With the support of the city and the original $29 million contributed by the founders, Cortex built strong relationships with academic, business and civic partners and convinced landowners to sell.

    Breaking Ground

    “Sometimes the most difficult projects are the first projects, when you don’t have track records.” says Henry Webber, board member and current chairman of Cortex and executive vice chancellor for administration at Washington University. “So what we now call the Cortex I building was the first big triumph.”

    Situated on Forest Park Avenue and completed in December of 2005, Cortex I was designed as a 165,000-square-foot, multi-tenant laboratory project. It features office space, state-of-the-art research and development laboratories and small manufacturing units for tenants. Three of those tenants were already in mind during the design process: BioGenerator (a subsidiary of the nonprofit organization BioSTL formed in 2003 to create, grow and invest in life science startups in the St. Louis region), Pfizer and Stereotaxis, a researcher and developer of magnetic technology that designs, manufactures and markets advanced cardiology systems for the use in cardiac catherterization labs. Stereotaxis is still headquartered in the building today.

    Shortly after the Cortex I building opened, Solae was recruited to join the growing campus. A global leader in the food, beverage and dietary supplement industry, Solae’s decision to join the Cortex campus was an early indicator of the corporate interest that would later develop. Solae’s building, the second built within the district, was completed in 2008.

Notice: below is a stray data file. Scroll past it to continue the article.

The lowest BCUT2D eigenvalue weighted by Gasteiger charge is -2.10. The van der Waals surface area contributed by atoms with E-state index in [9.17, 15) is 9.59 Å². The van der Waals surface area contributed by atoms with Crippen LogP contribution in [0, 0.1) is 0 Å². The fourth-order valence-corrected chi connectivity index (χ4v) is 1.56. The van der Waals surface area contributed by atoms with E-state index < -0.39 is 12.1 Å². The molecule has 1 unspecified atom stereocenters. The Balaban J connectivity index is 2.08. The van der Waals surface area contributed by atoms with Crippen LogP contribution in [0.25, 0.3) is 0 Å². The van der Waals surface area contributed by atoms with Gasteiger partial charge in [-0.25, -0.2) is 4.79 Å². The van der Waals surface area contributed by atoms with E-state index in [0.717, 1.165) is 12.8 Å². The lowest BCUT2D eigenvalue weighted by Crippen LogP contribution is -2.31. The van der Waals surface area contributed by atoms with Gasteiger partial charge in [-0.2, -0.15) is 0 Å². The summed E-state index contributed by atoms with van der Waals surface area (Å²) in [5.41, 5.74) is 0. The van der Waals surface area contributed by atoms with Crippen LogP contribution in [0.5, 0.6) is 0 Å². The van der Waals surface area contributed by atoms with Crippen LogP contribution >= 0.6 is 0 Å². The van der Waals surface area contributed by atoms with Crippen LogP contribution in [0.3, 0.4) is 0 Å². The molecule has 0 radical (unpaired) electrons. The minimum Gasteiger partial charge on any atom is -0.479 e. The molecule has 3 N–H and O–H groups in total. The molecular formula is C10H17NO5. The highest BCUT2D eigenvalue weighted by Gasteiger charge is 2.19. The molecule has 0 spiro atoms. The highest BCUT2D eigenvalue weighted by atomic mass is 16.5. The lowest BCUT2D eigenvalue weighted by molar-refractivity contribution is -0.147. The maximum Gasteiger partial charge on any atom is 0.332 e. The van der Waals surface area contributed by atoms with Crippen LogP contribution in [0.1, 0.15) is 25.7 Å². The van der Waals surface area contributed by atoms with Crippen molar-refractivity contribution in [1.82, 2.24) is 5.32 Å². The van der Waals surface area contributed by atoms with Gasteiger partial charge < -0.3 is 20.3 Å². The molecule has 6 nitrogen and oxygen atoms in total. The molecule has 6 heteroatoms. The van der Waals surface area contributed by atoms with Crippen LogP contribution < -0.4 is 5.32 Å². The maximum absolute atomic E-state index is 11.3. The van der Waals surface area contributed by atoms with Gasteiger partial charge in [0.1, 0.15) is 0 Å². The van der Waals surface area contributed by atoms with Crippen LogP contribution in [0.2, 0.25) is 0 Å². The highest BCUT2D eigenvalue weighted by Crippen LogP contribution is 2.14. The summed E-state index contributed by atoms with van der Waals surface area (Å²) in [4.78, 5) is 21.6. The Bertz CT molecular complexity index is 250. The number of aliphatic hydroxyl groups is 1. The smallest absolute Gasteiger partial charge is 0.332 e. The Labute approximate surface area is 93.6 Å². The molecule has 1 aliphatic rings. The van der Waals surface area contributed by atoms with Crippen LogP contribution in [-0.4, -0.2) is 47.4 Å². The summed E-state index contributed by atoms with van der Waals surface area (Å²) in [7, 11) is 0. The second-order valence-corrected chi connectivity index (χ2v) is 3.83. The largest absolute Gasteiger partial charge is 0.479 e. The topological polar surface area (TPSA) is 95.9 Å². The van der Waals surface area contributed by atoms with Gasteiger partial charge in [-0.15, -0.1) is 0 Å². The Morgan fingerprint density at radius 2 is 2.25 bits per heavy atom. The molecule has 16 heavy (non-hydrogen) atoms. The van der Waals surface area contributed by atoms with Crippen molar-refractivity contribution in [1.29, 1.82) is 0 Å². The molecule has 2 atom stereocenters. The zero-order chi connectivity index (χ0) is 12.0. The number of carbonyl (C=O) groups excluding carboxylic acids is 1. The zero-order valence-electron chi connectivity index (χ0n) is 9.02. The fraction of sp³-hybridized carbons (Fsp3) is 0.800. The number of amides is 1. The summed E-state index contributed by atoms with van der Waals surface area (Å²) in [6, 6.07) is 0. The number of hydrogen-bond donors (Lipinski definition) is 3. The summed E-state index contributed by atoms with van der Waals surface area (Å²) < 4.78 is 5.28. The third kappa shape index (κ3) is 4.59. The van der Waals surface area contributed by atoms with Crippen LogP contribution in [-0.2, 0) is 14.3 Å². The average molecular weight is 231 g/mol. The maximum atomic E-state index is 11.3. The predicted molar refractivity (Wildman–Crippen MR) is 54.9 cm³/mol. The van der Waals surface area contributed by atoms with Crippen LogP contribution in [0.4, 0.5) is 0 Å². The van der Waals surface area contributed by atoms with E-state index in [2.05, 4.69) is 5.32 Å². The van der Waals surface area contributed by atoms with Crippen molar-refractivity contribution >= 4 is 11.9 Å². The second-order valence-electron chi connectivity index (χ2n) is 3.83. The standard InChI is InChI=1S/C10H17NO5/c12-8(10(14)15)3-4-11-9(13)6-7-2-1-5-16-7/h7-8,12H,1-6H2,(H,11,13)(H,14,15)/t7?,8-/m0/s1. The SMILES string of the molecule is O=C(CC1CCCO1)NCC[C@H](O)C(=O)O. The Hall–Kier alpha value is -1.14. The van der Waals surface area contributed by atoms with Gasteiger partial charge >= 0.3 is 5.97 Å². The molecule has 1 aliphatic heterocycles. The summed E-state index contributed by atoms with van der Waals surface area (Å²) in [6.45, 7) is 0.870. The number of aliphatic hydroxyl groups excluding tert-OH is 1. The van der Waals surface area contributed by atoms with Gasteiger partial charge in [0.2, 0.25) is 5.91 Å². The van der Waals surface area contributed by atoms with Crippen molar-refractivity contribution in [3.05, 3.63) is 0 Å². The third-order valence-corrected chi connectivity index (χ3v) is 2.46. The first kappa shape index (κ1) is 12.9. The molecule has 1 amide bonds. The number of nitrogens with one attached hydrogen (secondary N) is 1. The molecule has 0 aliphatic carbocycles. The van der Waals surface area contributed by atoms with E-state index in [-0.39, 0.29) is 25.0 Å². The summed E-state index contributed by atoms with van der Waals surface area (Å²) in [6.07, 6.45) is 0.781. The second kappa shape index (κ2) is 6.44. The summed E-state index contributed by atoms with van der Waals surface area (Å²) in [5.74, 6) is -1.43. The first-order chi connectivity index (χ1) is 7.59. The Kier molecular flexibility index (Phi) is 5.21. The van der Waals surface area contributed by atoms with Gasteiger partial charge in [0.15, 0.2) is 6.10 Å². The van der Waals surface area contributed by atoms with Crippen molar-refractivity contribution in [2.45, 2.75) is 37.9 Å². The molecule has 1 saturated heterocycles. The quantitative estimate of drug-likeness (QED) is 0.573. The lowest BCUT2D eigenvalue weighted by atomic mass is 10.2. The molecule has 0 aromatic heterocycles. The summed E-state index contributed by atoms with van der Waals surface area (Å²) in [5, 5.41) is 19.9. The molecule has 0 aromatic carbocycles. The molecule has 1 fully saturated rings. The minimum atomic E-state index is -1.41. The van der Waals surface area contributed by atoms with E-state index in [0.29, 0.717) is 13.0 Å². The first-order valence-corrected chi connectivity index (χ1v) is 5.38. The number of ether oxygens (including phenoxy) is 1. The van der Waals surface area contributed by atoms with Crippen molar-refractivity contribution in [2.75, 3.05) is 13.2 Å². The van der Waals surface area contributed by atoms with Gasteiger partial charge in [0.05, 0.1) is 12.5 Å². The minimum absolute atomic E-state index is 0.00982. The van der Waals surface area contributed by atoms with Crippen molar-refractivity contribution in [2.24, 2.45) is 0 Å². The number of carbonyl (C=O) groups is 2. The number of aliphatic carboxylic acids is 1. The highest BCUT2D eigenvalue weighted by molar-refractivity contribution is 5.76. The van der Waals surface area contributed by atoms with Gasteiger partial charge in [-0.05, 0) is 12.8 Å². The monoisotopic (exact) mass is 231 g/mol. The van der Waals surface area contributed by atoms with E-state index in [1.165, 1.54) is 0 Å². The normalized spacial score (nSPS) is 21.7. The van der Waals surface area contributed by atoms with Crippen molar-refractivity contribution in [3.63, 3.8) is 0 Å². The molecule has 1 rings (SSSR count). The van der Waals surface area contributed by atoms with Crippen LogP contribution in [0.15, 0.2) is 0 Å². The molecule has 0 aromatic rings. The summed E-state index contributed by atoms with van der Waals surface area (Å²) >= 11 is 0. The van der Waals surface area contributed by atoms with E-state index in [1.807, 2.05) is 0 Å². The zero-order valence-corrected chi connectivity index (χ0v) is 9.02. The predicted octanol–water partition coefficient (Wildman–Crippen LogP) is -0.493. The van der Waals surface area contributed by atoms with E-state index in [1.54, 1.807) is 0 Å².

That same year, the recession of 2008 devastated national and global markets. St. Louis saw the acquisition of Anheuser-Busch by InBev and the departure of Macy’s Midwest that year. St. Louis, like other major metros, was now home to many skilled but unemployed workers. Creating ways to advance the economic development of the region was more vital than ever.

    Amidst this economic upheaval, Cortex served as a small glimmer of hope: by 2009, just four years after Cortex I’s opening, 35 companies occupied the district. In 2010, with the completion of the West End Loft apartments, the district’s first $155 million phase was complete.

    West End Lofts
    West End Lofts, at the corner of Sarah St. and Forest Park Ave. in the Cortex district, was formerly a Ford Motor plant.

    Most remarkably, all development in the district up until that point had been led by an extremely dedicated, but entirely volunteer run board. The first full-time hire was current President and CEO Dennis Lower, who joined Cortex in 2010 as it embarked on the next phase of development: Cortex 2.0. His leadership would prove invaluable, as this phase would bring a necessary ideological pivot.

    “When we started, we were primarily in the job creation business, with a focus on technology and a special attention to biotechnology,” says Webber. “What we came to realize was that to be successful as a technology-driven job generator, we needed to offer a wide array of services to our tenants.”

    The Cortex story continues tomorrow with Chapter 3 of 4  on EQ.